Gbagbo acquittal at ICC raises questions over much-needed court reforms

Published by RFI on April 1, 2021.

Permanent premises of the International Criminal Court in The Hague, 2018 (Marina Riera / Human Rights Watch)



Judges at the International Criminal Court (ICC) on Thursday dismissed an appeal against Côte d’Ivoire’s former President Laurent Gbagbo, confirming his acquittal for crimes against humanity and paving the way for his return to the West African country after almost a decade.The decision was a blow for victims' families and provoked concern among observers who say the case highlights the need for serious reform within the court system.


“This is a victory for a man, President Gbagbo, whose innocence is finally fully recognised,” said Gbagbo’s lawyer Emmanuel Altit. “President Gbagbo always said that he believed in justice. Today, justice has been done.”


Gbagbo and his right-hand man Charles Blé Goudé were found not guilty of crimes against humanity in 2019 related to post-election violence in Côte d’Ivoire more than 10 years ago. Some 3,000 people were killed following disputed results in the 2010 polls.


Gbagbo refused to cede power to incumbent President Alassane Ouattara, but with the help of a French military intervention he was removed from the presidency. He was sent to the world court the next year.


ICC prosecutor Fatou Bensouda appealed the 15 January 2019 decision, arguing that the court “committed legal and procedural errors”, highlighting that judges did not make a proper written judgement until six months after an oral acquittal.


Bensouda had said Gbagbo and Blé Goudé’s acquittal must be reversed and must be declared a mistrial, saying the judges did not apply a “clearly defined standard of proof” in reviewing the evidence.


“I’m not surprised, the trial judgement had been quite clear and conclusive on the fact that the prosecutor had not presented enough evidence or evidence that was convincing enough,” said Mariana Pena, who has been following the trial for the Open Society Justice Initiative, a non-governmental organisation.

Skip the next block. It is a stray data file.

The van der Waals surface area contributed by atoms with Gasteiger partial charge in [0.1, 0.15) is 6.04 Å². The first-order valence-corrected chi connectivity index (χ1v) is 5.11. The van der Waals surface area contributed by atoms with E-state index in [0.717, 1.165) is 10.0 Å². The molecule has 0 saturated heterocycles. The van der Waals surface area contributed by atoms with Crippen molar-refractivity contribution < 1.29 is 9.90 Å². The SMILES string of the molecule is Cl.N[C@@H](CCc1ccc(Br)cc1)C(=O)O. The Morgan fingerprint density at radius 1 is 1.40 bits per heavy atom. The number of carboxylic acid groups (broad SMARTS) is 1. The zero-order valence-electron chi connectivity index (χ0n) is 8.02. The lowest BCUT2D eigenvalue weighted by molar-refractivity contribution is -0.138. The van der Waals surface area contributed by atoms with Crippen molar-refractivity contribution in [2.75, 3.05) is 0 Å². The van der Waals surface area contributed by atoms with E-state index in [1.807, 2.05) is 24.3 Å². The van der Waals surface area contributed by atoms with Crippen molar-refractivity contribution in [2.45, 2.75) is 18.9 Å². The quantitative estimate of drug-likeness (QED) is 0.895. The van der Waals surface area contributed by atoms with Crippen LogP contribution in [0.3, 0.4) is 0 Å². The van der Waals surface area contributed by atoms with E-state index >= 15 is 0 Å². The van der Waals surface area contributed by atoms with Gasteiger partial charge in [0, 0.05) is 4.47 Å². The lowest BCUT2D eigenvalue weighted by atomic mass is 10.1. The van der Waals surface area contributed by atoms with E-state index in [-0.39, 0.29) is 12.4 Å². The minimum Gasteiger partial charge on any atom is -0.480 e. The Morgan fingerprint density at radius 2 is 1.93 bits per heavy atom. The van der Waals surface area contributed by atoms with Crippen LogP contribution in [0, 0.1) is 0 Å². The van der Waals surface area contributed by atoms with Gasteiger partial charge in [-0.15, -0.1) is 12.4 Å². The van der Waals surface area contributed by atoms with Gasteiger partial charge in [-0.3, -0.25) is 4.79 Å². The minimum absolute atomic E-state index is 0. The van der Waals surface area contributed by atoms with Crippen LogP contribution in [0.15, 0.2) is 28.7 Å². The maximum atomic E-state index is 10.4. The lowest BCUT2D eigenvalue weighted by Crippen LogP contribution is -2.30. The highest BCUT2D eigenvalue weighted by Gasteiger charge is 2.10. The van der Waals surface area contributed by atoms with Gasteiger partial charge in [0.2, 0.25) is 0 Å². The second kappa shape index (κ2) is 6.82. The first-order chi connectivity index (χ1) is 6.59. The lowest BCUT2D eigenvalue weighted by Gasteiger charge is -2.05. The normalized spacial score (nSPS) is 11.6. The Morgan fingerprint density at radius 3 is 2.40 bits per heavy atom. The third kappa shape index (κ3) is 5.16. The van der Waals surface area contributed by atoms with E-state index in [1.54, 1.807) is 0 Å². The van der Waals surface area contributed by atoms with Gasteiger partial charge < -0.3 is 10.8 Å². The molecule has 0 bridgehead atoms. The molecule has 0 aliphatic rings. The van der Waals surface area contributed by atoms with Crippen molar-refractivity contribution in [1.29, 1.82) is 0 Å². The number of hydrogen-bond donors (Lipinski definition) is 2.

More than 4,600 documents were examined and 96 witnesses appeared on the stand during the trial of the first former head of state to sit in the dock at The Hague court.


Part of the prosecution’s appeal relied on an argument about a claimed procedural error when the original verdict was handed down in 2019, with the prosecutors office saying judges did not make a proper written judgement.


“I think the reason the prosecution appealed on those procedural grounds is because that they’re seeking to establish jurisprudence for the way forward,” legal expert Pena told RFI, explaining that this was probably a move by Bensouda to try and establish a standard for how judgments are delivered.



ICC reforms


Another key tenet of the prosecutors appeal was how the judges set standards for the evidence against Gbagbo and youth wing leader Blé Goudé.


The appeal verdict served to further underline the need for reforms to the ICC, a process that has already started since the original verdict, according to Pena, who has previously represented victims at the ICC.


“The damage of the acquittal has been done,” she said, describing how the 2019 verdict, in part, encouraged many stakeholders to push for change, especially on questions about the prosecutor providing sufficient evidence.


“Things need to change in terms of how investigations are conducted,” Pena added, outlining specific criticism about how in-country investigation teams operate, an aspect already identified in the review process.


Some criticism has been levelled at ICC Prosecutor Bensouda herself, who will soon be replaced by incoming prosecutor Karim Khan, a British barrister.


Nevertheless, Pena points to some successes achieved by the Gambian lawyer, such as the conviction of Congolese warlord Bosco Ntaganda, who’s conviction was confirmed earlier this week.


“I think it’s not just about the person who leads,” said the Argentine lawyer, referring to a resistance to change within the ICC that also comes from other senior management and staff.



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